It’s likely that you know the name Campari. If you’re not a fan of their liqueur (or the Campari Group suite of alcoholic beverages), then perhaps you’ve spotted a reproduction of one of their world famous posters in the dining room of a friend or neighbor. These hand-drawn vintage posters are so popular, in fact, that they’ve spawned a museum—Galleria Campari—which opened in 2010 to mark the company’s 150th anniversary. The gallery is “entirely dedicated to the relationship between the ‘Campari’ brand and the ways in which art and design have been used to communicate it.”
So what does this say about Campari, the sixth largest spirits company in the world? It says that they appreciate the artistry in their own branding. Davide Campari, son of founder Gaspare Campari, commissioned the most prolific painters of the early 1900s to create imagery for Campari’s products. Davide understood that marketing is an art form that requires the input and skill of true artists.
This was no accident—this was Davide’s intention all along—and those principles are still alive and well today. In their 2016 brand guidelines brochure, Campari identifies itself as a fun, unique lifestyle brand. And as part of its mission statement, this incredibly successful, globally recognized liqueur company reminds itself to:
Explore the ‘road less travelled.’
Modern technology is both a blessing and a curse in the marketing world. While we’ve made leaps and bounds, particularly in the manner and frequency with which we’re able to communicate with customers, technology also distances us from the artistry of molding a brand—and allowing that brand evolve over time. With the world at our fingertips, it’s simply too easy to populate webpages with stock photography and quirky messaging. What this approach lacks is poetry. Sophistication. The makings of a 150-year-old, treasured lifestyle brand.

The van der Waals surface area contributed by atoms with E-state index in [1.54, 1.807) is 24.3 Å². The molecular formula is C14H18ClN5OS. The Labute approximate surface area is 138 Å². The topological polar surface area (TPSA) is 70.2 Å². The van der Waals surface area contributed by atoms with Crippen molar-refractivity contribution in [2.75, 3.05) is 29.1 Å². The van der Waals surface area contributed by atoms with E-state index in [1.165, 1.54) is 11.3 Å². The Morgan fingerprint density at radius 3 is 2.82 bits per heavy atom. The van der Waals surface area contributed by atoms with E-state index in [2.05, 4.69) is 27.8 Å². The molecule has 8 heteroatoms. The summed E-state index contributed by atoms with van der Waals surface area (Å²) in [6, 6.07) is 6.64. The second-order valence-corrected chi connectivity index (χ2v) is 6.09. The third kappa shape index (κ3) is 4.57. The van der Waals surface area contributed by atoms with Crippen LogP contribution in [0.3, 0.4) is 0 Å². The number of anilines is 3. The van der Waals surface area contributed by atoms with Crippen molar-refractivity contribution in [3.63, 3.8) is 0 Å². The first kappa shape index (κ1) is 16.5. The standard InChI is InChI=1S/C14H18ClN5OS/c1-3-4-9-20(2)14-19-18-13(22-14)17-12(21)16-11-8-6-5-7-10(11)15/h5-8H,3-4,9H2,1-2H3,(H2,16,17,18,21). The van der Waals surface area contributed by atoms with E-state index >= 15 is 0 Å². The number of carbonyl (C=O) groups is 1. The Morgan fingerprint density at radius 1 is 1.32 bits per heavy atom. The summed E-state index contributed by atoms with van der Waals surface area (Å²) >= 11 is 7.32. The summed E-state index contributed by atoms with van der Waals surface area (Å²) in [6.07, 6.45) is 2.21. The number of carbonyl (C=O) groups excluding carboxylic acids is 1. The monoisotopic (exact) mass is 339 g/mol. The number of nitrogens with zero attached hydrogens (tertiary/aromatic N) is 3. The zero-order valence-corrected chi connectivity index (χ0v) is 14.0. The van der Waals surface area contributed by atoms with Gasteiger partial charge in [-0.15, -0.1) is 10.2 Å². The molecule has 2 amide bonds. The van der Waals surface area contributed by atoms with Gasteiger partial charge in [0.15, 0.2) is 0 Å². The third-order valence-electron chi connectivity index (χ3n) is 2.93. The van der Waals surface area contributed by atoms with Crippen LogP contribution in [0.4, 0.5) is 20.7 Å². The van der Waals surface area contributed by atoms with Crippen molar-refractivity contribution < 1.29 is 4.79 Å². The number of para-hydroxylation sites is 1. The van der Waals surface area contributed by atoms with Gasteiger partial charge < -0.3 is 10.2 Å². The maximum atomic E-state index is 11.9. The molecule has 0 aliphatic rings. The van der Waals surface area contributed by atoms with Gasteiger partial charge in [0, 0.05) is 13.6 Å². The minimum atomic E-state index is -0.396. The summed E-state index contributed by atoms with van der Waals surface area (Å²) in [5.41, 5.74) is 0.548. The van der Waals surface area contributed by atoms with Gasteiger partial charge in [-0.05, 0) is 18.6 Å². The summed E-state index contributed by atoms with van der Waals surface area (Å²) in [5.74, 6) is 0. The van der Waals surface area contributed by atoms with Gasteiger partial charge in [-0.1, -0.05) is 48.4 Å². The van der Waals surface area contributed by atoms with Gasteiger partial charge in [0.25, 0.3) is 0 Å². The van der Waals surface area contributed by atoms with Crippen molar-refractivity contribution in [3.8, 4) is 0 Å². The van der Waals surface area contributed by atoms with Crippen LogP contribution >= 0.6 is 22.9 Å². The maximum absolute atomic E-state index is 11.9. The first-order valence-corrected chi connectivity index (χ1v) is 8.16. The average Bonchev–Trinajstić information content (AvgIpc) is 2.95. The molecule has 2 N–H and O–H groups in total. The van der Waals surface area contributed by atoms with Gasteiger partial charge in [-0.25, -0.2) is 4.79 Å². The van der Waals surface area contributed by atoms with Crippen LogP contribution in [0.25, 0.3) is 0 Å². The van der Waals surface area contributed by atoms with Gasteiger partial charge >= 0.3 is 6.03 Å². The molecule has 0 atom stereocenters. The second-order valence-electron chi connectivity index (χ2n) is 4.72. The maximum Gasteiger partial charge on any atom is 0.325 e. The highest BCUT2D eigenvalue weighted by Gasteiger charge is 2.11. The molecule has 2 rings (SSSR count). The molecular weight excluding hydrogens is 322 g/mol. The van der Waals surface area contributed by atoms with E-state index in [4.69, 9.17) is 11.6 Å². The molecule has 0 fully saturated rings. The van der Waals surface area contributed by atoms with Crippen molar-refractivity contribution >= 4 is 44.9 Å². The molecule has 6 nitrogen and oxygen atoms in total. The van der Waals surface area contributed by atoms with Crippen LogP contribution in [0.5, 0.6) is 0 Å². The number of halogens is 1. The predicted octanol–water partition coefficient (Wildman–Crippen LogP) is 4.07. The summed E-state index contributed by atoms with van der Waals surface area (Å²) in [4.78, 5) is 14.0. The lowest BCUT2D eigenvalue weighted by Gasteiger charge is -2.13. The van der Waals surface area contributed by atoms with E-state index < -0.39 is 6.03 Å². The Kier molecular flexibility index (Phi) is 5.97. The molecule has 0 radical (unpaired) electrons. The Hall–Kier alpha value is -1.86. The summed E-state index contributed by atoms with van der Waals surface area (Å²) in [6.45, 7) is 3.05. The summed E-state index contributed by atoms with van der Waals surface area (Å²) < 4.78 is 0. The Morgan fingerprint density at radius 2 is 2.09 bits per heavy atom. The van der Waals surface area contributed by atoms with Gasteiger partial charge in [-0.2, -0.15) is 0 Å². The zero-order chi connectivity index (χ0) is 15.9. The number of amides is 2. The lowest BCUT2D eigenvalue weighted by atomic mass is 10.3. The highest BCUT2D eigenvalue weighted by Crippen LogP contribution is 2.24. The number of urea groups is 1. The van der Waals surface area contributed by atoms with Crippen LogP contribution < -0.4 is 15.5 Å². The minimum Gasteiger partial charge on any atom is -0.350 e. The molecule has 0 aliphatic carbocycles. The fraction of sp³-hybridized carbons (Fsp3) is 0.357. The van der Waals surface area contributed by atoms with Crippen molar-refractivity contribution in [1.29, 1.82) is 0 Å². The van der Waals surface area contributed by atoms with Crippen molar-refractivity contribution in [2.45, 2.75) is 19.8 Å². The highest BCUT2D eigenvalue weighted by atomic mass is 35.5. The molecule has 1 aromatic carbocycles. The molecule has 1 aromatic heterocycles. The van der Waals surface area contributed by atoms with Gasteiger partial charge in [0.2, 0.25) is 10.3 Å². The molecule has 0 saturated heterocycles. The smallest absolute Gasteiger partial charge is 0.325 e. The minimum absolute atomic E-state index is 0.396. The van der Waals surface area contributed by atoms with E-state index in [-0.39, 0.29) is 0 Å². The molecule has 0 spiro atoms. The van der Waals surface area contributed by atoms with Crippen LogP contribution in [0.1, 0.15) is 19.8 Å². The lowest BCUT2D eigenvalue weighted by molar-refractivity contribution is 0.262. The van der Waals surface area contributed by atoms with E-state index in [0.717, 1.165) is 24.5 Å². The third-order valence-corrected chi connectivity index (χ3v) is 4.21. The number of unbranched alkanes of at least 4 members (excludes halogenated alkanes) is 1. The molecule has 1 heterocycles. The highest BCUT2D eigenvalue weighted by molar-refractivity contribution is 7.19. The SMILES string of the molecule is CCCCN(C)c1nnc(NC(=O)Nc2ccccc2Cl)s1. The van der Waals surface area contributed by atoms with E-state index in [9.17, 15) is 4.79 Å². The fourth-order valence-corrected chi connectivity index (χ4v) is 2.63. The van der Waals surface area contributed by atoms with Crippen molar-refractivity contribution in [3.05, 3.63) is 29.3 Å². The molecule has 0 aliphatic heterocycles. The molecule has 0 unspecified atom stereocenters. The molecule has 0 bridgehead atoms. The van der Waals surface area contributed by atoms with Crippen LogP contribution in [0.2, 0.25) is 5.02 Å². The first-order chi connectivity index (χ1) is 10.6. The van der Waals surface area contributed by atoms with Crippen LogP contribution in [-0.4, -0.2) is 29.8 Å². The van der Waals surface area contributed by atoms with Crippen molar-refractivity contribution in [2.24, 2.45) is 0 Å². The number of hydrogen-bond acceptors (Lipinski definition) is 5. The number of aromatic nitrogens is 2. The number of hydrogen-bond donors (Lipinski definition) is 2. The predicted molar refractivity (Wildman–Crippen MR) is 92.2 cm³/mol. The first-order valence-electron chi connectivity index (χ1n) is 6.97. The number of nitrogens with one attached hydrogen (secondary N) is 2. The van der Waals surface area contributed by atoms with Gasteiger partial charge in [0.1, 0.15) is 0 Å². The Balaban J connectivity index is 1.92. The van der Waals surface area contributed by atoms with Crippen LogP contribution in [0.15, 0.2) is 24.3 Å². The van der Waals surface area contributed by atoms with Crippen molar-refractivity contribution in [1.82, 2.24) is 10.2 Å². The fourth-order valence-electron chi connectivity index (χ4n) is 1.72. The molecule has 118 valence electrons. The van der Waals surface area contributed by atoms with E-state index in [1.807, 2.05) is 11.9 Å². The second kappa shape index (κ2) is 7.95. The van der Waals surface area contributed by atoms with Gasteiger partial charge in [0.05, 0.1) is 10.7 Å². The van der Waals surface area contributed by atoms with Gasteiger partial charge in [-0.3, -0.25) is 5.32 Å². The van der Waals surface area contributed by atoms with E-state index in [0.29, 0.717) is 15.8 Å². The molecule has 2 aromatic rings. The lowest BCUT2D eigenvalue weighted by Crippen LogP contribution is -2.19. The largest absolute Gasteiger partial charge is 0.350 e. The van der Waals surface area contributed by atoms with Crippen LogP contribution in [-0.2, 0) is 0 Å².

So how do we rediscover the artistry in marketing? Well:
- Take that road less travelled. Branding aside, Campari’s advertisements were groundbreaking in the world of graphic design. In the past decade, companies like Skittles, GoDaddy, Dove and Dollar Shave Club have proven that taking a risk and venturing into the unknown can reap remarkable rewards. So, do something outside the box. Stay true to yourself, but be open to stepping out of your comfort zone.
- Find your muse. Whether it’s a commissioned graphic artist or your longtime marketing partner, we always need that second voice to offer a new, refreshing perspective. Collaboration is probably the most vital and most rewarding part of the creative process.
- Find a balance between artistry and technology. When it comes to marketing campaigns, both art and tech are instrumental components of the same process, working toward a shared goal. They may not eat at the same cafeteria table, but you must find a way to meld the two together. Eschew the artistry, and you’ll risk being just like everyone else in your industry. Shun the technology, and your artistry will never reach the global audience it deserves.
Sure, not every TV commercial deserves to be a cinematic Fellini masterpiece (though you can find Campari’s Fellini commercial on YouTube), and not every poster deserves to be framed and hung on your living room wall. But you can still honor the creative process and respect the art form. And when your brand-inspired museum opens in Zurich 150 years from today, you can tell them that we pointed you in the right direction.
Article originally published in Community News.
About Brand Poets
Founded by Tana M. Llinas, Brand Poets is a collective of strategists, visual storytellers, and digital artisans crafting smart, poignant campaigns that command attention. www.brandpoets.com